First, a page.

1. It is necessary especially for the bride of Christ who wants to make progress to apply her heart assiduously to prayer and devotions. Truly, the unspiritual and tepid religious, by not applying herself frequently to prayer, is not only wretched and useless, but presents God a dead soul in a living body. Such is the efficacy of the virtue of devotion that by herself she vanquishes the temptations and deceits of the evil enemy who alone impedes the handmaid of God from ascending to heaven. Little wonder that someone who does apply herself assiduously to the practice of prayer frequently succumbs deplorably to temptations. And so blessed Isidore says, “This is the remedy for the one who is buffeted by the temptations of the vices. Whenever and wherever he is touched by vice, let him submit himself to prayer since frequent prayer destroys the assault of the vices.” And this is what the Lord says in the Gospel: Stay awake and pray so that you may not enter into temptation. Devout prayer is so strong, moreover, that it is effective for all circumstances. A man can profit from it at any time: in winter or summer, in sunshine or rain, at night or during the day, feastday or feria, in sickness or health, in youth or old age, standing, sitting or going out, in the choir or outside the choir. Indeed he gains more than all the world is worth in one hour of prayer because with a modicum of devout prayer a man acquires the kingdom of heaven. So that you may know how you should pray and with what kind of prayer, I shall instruct you in so far as the Lord will give me, although in this matter I have greater need to be instructed than you.
2. Know then, worthy handmaid of God, that three things are necessary for perfect prayer. This is the first. When you are at prayer, with body upright and heart elevated, with all the senses shut off and without clamour, ponder with a bitter and contrite heart all the expressions of your wretchedness, present, past and future. Indeed you must ponder first how many and how great are the sins you have committed every day of your life; how many and how great are the good things you have ignored in the world and in the Order; how much and how great is the grace of your Creator that you have frequently lost. Consider how far you are from God because of sin, you who were once near; how unlike God you have become, you who were once very alike; how beautiful was your soul, you who now are rather unseemly and loathsome. You should ponder where you are heading because of sin, namely to the gates of hell. Ponder what is coming towards you because the day of judgement is to be dreaded. Ponder what you will receive due to all these things, namely the fire of eternal death. For all these things you should immediately strike your breast with the publican. With the prophet David you should roar with the groaning of your heart. With Mary Magdalene you should moisten the feet of the Lord Jesus with your tears. Nor should you withhold your tears since you have offended your beloved Jesus without moderation. And this is what blessed Isidore says, “Since we stand before God in prayer, we must groan and weep remembering the gravity of what we have committed and how bitter are the fearful torments of hell.” Such tearful meditations should be the starting point of your prayer.
3. The second necessary thing in prayer for God’s bride is thanksgiving, so that in all humility you may give thanks to your Creator for the benefits your have received or are about to receive from him. The Apostle Paul counsels this in Colossians, chapter four. He says, Press on in prayer, vigilant in it with thanksgiving. Indeed nothing else renders man worthy for divine service than to always return and give thanks to God for gifts received. Hence, when writing to Aurelius, blessed Augustine says, “What better thing can we produce from the mind, bring forth from the mouth or express with the pen than Thanks be to God. Nothing briefer can be said, nothing more joyous can be heard, nothing greater can be understood and nothing more beneficial can be done.” Therefore at prayer you should meditate with thanksgiving because God made you man. He made you Christian. He has been indulgent towards your countless sins. You would have fallen into many sins if the Lord did not watch over you. He did not let you die in the world and he chose you for the highest and most perfect Order. Without any work on your part he fed and feeds you. He became man, was circumcised and baptised for you. For you he became naked, humble and despised. For your sake he fasted, hungered, thirsted, worked and was wearied. For your sake he cried out and sweated blood. He gave you his most holy body as food and his most precious blood as drink for you. On your account he was beaten, spat upon and derided and was scourged. For your sake he was crucified and wounded, and was killed by a most disgraceful and bitter death to redeem you. He was buried, rose again, ascended into heaven, sent the Holy Spirit, and promised the kingdom of God to you and all his chosen ones. Such thanksgiving is especially beneficial in prayer. Nor can prayer have any value without it. For as blessed Bernard says, “Ingratitude is a burning wind drying up the spring of piety, the dew of mercy and the flow of grace.”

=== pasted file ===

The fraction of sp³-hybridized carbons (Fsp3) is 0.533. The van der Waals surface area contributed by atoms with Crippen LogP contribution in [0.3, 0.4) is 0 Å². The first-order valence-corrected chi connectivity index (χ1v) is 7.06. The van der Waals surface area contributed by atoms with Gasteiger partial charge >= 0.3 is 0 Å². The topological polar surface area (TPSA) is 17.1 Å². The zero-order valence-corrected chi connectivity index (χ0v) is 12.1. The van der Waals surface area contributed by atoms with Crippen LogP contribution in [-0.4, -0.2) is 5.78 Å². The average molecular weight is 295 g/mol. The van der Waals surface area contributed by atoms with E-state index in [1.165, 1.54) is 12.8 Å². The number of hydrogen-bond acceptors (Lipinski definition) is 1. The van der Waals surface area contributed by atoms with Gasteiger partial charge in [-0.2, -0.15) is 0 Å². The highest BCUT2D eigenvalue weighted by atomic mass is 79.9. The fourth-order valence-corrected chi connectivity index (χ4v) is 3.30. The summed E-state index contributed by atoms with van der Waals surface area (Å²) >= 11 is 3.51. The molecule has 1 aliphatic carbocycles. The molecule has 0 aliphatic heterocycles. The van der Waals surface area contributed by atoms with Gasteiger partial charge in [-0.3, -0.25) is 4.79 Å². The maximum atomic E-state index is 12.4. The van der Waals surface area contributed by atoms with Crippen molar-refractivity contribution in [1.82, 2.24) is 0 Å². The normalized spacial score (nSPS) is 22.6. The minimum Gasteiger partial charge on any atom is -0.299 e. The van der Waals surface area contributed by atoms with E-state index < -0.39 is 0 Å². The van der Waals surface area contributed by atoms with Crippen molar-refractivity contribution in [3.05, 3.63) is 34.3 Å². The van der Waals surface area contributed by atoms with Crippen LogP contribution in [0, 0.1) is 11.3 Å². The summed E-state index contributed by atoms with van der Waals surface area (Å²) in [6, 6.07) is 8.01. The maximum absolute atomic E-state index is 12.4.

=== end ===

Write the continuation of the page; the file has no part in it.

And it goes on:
4. The third necessary thing required for the perfection of prayer is that in prayer your heart ponder what your pray for and nothing else. That one speak to God with the mouth and ponder something else with his heart is truly unseemly, for half the heart is directed to heaven and half is held back on earth. The Lord never listens to such a prayer. The Psalm says about this, I have cried out with all my heart, Lord hear me. The Gloss says, “The divided heart does not obtain its request.” From all external cares, from all worldly desires and from all carnal loves, the handmaid of God must recall her heart to interior things at the time of prayer. With her whole heart and mind she must strive for him alone to whom she directs her heart. Jesus your bridegroom counselled you about this in the Gospel, saying, When you prayer, however, enter your chamber and with the door closed pray to your Father. So then you have entered your chamber when you have recalled all your thoughts, all your desires and all your loves into the secret of your heart. You close your door when you diligently keep custody of your heart so that none of your fanciful thoughts are an obstacle to your devotion. As Augustine says, “Prayer, in fact, is the conversion of the mind in God through pious and humble love.”